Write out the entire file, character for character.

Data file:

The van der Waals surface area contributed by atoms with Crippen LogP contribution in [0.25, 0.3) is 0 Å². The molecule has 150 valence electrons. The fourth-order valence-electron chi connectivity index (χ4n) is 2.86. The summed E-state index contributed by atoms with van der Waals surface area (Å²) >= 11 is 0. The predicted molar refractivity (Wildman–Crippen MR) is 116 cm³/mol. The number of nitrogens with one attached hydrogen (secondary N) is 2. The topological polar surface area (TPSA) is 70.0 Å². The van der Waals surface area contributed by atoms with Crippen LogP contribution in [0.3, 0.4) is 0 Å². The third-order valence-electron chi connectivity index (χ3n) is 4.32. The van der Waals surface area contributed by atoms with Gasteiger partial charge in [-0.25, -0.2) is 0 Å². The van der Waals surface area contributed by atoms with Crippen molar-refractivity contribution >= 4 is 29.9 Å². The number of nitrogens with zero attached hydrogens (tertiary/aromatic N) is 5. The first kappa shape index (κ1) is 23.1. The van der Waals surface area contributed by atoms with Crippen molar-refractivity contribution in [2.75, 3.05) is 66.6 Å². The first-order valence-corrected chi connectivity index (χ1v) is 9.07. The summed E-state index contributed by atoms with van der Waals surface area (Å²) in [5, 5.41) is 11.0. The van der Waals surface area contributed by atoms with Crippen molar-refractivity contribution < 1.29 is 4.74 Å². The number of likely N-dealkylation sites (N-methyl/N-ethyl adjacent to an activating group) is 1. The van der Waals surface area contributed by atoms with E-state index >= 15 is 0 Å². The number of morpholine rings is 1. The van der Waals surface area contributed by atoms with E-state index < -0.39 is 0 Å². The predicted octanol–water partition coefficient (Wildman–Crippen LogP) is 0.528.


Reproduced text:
The van der Waals surface area contributed by atoms with Crippen LogP contribution in [0.25, 0.3) is 0 Å². The molecule has 150 valence electrons. The fourth-order valence-electron chi connectivity index (χ4n) is 2.86. The summed E-state index contributed by atoms with van der Waals surface area (Å²) >= 11 is 0. The predicted molar refractivity (Wildman–Crippen MR) is 116 cm³/mol. The number of nitrogens with one attached hydrogen (secondary N) is 2. The topological polar surface area (TPSA) is 70.0 Å². The van der Waals surface area contributed by atoms with Crippen LogP contribution in [0.3, 0.4) is 0 Å². The third-order valence-electron chi connectivity index (χ3n) is 4.32. The van der Waals surface area contributed by atoms with Gasteiger partial charge in [-0.25, -0.2) is 0 Å². The van der Waals surface area contributed by atoms with Crippen molar-refractivity contribution >= 4 is 29.9 Å². The number of nitrogens with zero attached hydrogens (tertiary/aromatic N) is 5. The first kappa shape index (κ1) is 23.1. The van der Waals surface area contributed by atoms with Crippen molar-refractivity contribution in [2.75, 3.05) is 66.6 Å². The first-order valence-corrected chi connectivity index (χ1v) is 9.07. The summed E-state index contributed by atoms with van der Waals surface area (Å²) in [5, 5.41) is 11.0. The van der Waals surface area contributed by atoms with Crippen molar-refractivity contribution < 1.29 is 4.74 Å². The number of likely N-dealkylation sites (N-methyl/N-ethyl adjacent to an activating group) is 1. The van der Waals surface area contributed by atoms with E-state index >= 15 is 0 Å². The number of morpholine rings is 1. The van der Waals surface area contributed by atoms with E-state index < -0.39 is 0 Å². The predicted octanol–water partition coefficient (Wildman–Crippen LogP) is 0.528.